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New Vietnam Property Law Slow to Take Off

FILE - An apartment building under construction (C) is seen surrounded by older residential houses in Hanoi July 1, 2015.

FILE - An apartment building under construction (C) is seen surrounded by older residential houses in Hanoi July 1, 2015.

When Vietnamese sell houses, the machine they bring along for transactions is used to count money, not swipe credit cards. Property expert Marc Townsend said that’s indicative of Vietnam’s real estate market: people pay with cash, not loans.

Some expect that to change, as Vietnamese real estate opens up to foreigners who are more inclined to get mortgages than fork over cash.

A real estate law that took effect July 1 was supposed to be a game changer, giving foreigners most of the same property rights as Vietnamese. But more than two months out, people haven’t exactly been scooping up condos and villas.

The hesitation is fueled by uncertainty, as foreigners wait to see how officials will implement the new law. In Vietnam, new regulations tend to stir little change until the government publishes guidelines on how to use them. People who work in the property sector say they’re surprised that after two months, those guiding decrees and circulars are nowhere to be seen.

No one wants to be first

“This is a no-man’s land,” said David Blackhall, managing director of VinaCapital Real Estate. He said nobody wants to be the guinea pig to test out the new law.

One source of uncertainty is the transfer of money, especially across borders. The real estate law lets foreigners obtain mortgages, rent out their homes, and hold ownership certificates for 50 years, which can be renewed another 50 years. But if they sell property, it’s unclear how they can send the money back to their own countries.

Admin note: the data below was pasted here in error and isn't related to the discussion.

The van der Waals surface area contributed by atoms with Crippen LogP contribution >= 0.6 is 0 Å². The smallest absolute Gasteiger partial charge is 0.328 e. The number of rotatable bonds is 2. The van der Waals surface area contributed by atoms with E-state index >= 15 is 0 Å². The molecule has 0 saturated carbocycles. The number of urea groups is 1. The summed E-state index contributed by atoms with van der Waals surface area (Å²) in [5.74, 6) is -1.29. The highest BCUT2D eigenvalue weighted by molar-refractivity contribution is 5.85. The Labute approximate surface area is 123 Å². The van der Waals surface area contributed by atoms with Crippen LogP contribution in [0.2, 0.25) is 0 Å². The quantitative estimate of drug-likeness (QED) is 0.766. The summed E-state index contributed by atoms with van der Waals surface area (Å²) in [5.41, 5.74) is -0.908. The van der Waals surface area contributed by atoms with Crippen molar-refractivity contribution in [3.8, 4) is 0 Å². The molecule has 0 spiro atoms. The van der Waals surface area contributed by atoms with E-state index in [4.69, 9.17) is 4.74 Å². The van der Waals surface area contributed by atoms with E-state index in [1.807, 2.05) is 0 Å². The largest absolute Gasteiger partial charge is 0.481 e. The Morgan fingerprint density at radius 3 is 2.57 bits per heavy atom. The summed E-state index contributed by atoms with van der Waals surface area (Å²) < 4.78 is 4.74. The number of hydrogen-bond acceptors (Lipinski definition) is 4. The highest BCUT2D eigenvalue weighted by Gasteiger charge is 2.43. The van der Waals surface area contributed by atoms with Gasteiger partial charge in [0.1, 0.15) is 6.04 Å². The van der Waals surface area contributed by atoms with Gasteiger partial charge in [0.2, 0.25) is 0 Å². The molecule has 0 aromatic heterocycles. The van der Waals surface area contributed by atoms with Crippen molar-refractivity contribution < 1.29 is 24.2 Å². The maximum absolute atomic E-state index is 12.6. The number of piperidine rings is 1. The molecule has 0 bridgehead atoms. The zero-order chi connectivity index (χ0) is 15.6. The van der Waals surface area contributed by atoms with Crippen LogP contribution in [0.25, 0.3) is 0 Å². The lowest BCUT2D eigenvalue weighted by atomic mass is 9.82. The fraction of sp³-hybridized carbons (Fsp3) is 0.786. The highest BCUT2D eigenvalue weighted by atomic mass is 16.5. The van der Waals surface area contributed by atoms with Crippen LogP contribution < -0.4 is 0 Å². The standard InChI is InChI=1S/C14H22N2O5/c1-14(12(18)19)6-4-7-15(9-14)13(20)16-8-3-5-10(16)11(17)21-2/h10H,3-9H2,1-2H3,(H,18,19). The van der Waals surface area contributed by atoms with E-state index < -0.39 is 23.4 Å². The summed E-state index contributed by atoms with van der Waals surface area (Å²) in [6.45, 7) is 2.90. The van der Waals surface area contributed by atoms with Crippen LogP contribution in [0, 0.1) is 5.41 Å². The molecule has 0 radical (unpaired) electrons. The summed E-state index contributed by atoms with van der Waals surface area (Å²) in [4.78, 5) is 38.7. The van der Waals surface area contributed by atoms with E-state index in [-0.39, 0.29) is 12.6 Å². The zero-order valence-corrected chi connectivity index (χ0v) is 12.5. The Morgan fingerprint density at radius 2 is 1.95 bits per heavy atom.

Anti-money laundering rules have made cross-border transactions notoriously difficult in Vietnam, especially for outgoing transfers. Banks typically require people to prove their source of income and limit transfers to that monthly amount, in addition to other documentation requirements and fees.

Townsend, managing director of CBRE Vietnam, said that when traveling to neighboring places like Tokyo, he’s encountered groups of foreign buyers scouting out opportunities. That isn’t happening in Vietnam.

“We haven’t seen busloads of Chinese,” he said last week at a property seminar run by the Canadian Chamber of Commerce. Townsend said there’s a similar reluctance among foreign real estate developers and investors from Singapore and Hong Kong. “These people haven’t got on the plane yet.”

More reforms needed

More people might come from abroad if Vietnam relaxed some restrictions in the law, according to Le Hoang Chau, chair of the Ho Chi Minh City Real Estate Association.

He said at the seminar that policymakers could incentivize foreigners by giving buyers multi-entry visas for one to three years. The law says anyone with a valid visa to enter Vietnam, even for one day, can buy property.

But a bigger sticking point is the limit on foreign ownership to 30 percent of an apartment building, or 250 houses in a ward.

Chau said the government should leave this to the discretion of local officials because demand varies widely. In Ho Chi Minh City, for example, Districts 2 and 7 are famously saturated with foreigners, as well as Binh Thanh District and District 4.

“We just want to have a level playing field for locals and foreigners,” Chau said.

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